between the personal and the social dimensions of Stoic ethics due to the difficulty of harmonizing self-regarding and other-regarding forms of concern. By reconstructing the theory of oikeiōsis of a late Stoic, Epictetus, this paper aims to show that, at least in Epictetus’ ethics, there is no such gap
Epictetus was born circa 50 CE in Hierapolis in southern Phrygia, possibly as the son of a slave mother. At an unknown date he moved to Rome, where he became a slave in the household of Nero’s freedman Epaphroditus. Still a slave, he attended the lectures of the Stoic philosopher Musonius Rufus
Encheiridion, which was composed by his pupil Arrian with the purpose of giving a comprehensive account of Epictetus' thought, has been transmitted in many sources. Besides the rich direct tradition there are three Christian adaptations, a voluminous commentary by the sixth-century philosopher Simplicius, as well as the indirect tradition.
The most recent critical edition is the
editio maior by Johannes Schweighäuser (1798), which does not meet the requirements of modern philology.
In the first part of this book there is a full account of the transmission of Epictetus'
Encheiridion and the three Christian adaptations, based on all extant manuscripts. The second part of the book contains critical editions of the four texts; for the Christian
Encheiridion of Vaticanus graecus 2231 this is the
works of Epictetus, which are now extant
, edited by
, London , Dent & sons , 1758 .
Epicteti Philosophiae monumenta
, Bde 5, bearbeitet von
, Leipzig , Weidmann , 1799–1800 .
, édité par
In this volume, Paul Robertson re-describes the form of the apostle Paul’s letters in a manner that facilitates transparent, empirical comparison with texts not typically treated by biblical scholars. Paul’s letters are best described by a set of literary characteristics shared by certain Greco-Roman texts, particularly those of Epictetus and Philodemus.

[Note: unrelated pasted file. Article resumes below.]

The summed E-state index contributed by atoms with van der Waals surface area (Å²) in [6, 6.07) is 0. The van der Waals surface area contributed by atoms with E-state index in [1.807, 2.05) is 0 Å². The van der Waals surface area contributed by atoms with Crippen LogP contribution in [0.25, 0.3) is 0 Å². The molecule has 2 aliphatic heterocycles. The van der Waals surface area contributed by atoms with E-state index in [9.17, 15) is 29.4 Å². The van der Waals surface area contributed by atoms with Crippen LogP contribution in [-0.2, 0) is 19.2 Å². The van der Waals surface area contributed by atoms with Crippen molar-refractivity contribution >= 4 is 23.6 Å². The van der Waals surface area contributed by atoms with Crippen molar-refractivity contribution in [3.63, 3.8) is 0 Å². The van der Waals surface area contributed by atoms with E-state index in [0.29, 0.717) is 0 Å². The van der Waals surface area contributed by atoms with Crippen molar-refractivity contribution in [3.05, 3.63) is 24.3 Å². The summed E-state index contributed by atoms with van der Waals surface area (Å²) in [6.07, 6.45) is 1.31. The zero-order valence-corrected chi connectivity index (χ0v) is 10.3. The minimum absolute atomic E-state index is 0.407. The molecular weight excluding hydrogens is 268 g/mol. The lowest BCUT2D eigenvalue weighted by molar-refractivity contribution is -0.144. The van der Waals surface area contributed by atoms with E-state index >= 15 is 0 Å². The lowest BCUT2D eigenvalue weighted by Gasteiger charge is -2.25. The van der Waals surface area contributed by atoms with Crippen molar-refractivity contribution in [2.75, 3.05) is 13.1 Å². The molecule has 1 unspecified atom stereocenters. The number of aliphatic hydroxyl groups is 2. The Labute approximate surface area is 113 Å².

Paul Robertson theorizes a new taxonomy of Greco-Roman literature that groups Paul’s letters together with certain Greco-Roman, ethical-philosophical texts written at a roughly contemporary time in the ancient Mediterranean. This particular grouping, termed a socio-literary sphere, is defined by the shared form, content, and social purpose of its constituent texts, as well as certain general similarities between their texts’ authors.
Montanists and Christians at large, was more negative than those of Epictetus and Galen, as I shall point out.
The Montanist movement was certainly present in the time of Marcus Aurelius. It began in 171 ce according to Eusebius ( Chron. a. Abrah. 2187 or 2188 in the Armenian version; he 5.3.4), but
1 Introduction In a recent monograph, 1 I argued for formal overlaps between several roughly contemporary texts in what I termed a shared “socio-literary sphere”: the letters of the Christian apostle Paul, the Stoic popular philosopher Epictetus’ Discourses , and the Epicurean scholar Philodemus
EPICTETUS, ENCHEIRIDION 27 BY G.J. BOTER 1. "Obscurus et dubius locus", is Wolf's comment ') on chapter 27 of Epictetus' Encheiridion, and rightly so. The comparison employed by Epictetus in this chapter has been interpreted in several different ways, none of which, however, is entirely or even
1 Socrates as Role Model Near the end of the Encheiridion , Epictetus summons us to model our lives on Socrates. Epictetus is in rare form and one imagines that his student Arrian must have been transcribing furiously in order to capture Epictetus’ incandescence: Make up your mind, therefore